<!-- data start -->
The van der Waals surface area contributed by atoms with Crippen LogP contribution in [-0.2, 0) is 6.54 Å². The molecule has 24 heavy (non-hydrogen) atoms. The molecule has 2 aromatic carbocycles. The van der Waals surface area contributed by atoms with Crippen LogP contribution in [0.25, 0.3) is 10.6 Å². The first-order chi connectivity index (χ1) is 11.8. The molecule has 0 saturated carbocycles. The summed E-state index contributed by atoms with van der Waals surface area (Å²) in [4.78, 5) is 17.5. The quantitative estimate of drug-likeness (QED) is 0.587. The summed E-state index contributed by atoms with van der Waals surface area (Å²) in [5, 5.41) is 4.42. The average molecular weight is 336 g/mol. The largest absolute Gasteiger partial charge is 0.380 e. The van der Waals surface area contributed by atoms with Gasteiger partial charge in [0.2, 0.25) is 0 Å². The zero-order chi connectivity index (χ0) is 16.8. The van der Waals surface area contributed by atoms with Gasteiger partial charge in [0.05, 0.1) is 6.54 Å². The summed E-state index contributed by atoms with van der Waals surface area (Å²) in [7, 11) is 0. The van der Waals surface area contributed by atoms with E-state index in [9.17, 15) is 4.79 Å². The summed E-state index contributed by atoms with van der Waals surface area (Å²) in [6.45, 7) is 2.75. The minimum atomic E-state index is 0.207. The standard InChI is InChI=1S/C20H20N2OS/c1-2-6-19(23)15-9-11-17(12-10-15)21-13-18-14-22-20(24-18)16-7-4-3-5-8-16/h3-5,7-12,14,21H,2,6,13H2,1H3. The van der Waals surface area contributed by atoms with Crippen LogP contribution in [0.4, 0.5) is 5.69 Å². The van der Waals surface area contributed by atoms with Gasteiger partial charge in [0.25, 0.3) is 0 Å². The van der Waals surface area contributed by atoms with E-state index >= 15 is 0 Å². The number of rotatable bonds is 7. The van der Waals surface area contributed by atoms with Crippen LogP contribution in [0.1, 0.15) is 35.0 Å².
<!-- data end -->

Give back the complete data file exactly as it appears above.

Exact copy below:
The van der Waals surface area contributed by atoms with Crippen LogP contribution in [-0.2, 0) is 6.54 Å². The molecule has 24 heavy (non-hydrogen) atoms. The molecule has 2 aromatic carbocycles. The van der Waals surface area contributed by atoms with Crippen LogP contribution in [0.25, 0.3) is 10.6 Å². The first-order chi connectivity index (χ1) is 11.8. The molecule has 0 saturated carbocycles. The summed E-state index contributed by atoms with van der Waals surface area (Å²) in [4.78, 5) is 17.5. The quantitative estimate of drug-likeness (QED) is 0.587. The summed E-state index contributed by atoms with van der Waals surface area (Å²) in [5, 5.41) is 4.42. The average molecular weight is 336 g/mol. The largest absolute Gasteiger partial charge is 0.380 e. The van der Waals surface area contributed by atoms with Gasteiger partial charge in [0.2, 0.25) is 0 Å². The zero-order chi connectivity index (χ0) is 16.8. The van der Waals surface area contributed by atoms with Gasteiger partial charge in [0.05, 0.1) is 6.54 Å². The summed E-state index contributed by atoms with van der Waals surface area (Å²) in [7, 11) is 0. The van der Waals surface area contributed by atoms with E-state index in [9.17, 15) is 4.79 Å². The summed E-state index contributed by atoms with van der Waals surface area (Å²) in [6.45, 7) is 2.75. The minimum atomic E-state index is 0.207. The standard InChI is InChI=1S/C20H20N2OS/c1-2-6-19(23)15-9-11-17(12-10-15)21-13-18-14-22-20(24-18)16-7-4-3-5-8-16/h3-5,7-12,14,21H,2,6,13H2,1H3. The van der Waals surface area contributed by atoms with Crippen LogP contribution in [0.4, 0.5) is 5.69 Å². The van der Waals surface area contributed by atoms with Gasteiger partial charge in [0.25, 0.3) is 0 Å². The van der Waals surface area contributed by atoms with E-state index >= 15 is 0 Å². The number of rotatable bonds is 7. The van der Waals surface area contributed by atoms with Crippen LogP contribution in [0.1, 0.15) is 35.0 Å².